Anatomy is not a big book. It is not a blockbuster. When you can remember the name of almost everyone who bought a copy, you know you don’t have a bestseller. Everything within the ethos of the book is operating from a sense of vulnerability. Part of that is that the poems included are rooted in domestic life and driven by the imagery and rhythms of British suburban life. Vulnerability, obscurity, predictability and simplicity are woven into the poems of Anatomy, with a faith that the poetry has not got lost.

That doesn’t mean the poems are boring, any more than you would find your neighbours boring if you knew them. It’s just that it’s very easy to talk about ‘beauty in the everyday’ as a throw away line, it’s another thing to find it and have faith in it that it will do its work.

As an example of what I’m talking about, here is another opportunity to hear an audio version of a poem from the book, working on a metaphor about why being married is like volunteering to work towards the upkeep of a stately home. It’s called Summer Saturdays.

If you like what you hear and would like to find out more, click here.

 

You might like my book if… 1

I wrote a book last year and called it ‘Anatomy’. It’s a collection of poems and essays that ask about what the Song of Solomon has to say to the 21st century.

In this collection of posts, I want to highlight 5 sets of people who might appreciate my book.

You might appreciate Anatomy if you are

1. A man who doesn’t fit into the ‘real man / new man’ opposites of identity.

One of the messages of Anatomy is that identity comes out of relationships, not out of an accumulation of objects, characteristics or traditions.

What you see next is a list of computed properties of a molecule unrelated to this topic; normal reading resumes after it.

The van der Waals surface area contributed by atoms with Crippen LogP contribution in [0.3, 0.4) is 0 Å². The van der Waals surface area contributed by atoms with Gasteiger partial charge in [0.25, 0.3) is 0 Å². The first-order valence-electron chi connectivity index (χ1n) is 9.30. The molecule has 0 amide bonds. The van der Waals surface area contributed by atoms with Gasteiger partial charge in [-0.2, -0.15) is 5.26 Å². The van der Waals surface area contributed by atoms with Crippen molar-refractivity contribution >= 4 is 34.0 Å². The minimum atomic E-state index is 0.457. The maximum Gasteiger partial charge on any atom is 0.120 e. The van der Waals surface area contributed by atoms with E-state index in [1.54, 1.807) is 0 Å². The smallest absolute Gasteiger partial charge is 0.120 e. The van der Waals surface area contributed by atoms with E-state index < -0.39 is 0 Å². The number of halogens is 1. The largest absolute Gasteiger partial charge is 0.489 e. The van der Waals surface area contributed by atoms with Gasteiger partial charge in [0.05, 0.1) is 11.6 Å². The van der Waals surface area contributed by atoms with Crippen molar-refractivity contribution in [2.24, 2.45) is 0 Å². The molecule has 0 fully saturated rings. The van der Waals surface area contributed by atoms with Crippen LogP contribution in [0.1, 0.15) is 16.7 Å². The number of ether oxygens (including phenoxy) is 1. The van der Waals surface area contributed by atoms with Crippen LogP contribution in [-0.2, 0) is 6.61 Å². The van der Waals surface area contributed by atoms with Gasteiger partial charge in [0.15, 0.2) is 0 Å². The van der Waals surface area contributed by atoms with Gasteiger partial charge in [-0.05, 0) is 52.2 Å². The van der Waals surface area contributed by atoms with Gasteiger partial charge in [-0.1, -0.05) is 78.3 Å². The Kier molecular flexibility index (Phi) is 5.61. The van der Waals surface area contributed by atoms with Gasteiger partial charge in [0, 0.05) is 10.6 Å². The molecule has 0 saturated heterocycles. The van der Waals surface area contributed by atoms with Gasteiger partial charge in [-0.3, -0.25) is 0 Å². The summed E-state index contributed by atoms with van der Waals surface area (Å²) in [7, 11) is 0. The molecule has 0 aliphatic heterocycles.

You are not a man because you like sport, beer or steak.  You’re not a man because you know how to cry. You’re a man in relationship to family, friends, colleagues, the wider world, perhaps even God.

Anatomy tries to push beyond the idea that there are many different ways to be a man towards asking why that’s so? My answer is that your identity is something that is held with other people. You are never yourself by yourself. Marriage is a helpful context to explore that idea fully.

If that sounds interesting, you might like my book. Follow the link to find out more.

New Video: ‘When Ellington Swings’

It’s been a month since I have put anything on this site. That does not mean I have not been busy.

On the creative front, I have taken to writing some poems that tell the story of a cricket league game I play with my son called the Ten10 League. The game is played using Howzat dice and there are eight imaginary teams, each with a different theme. My dad played with these dice when he was a boy. Then he taught me and this game was a constant of my childhood. Now I am teaching my son the same game.

The poems are loose, improvised, a bit of an opportunity to let off steam.

The first product is the song and video above, ‘When Ellington Swings’, which is a heartfelt tribute to the bowling prowess of Duke Ellington of the New York Jazz Swingers.

If you like it, how about sharing it with your friends?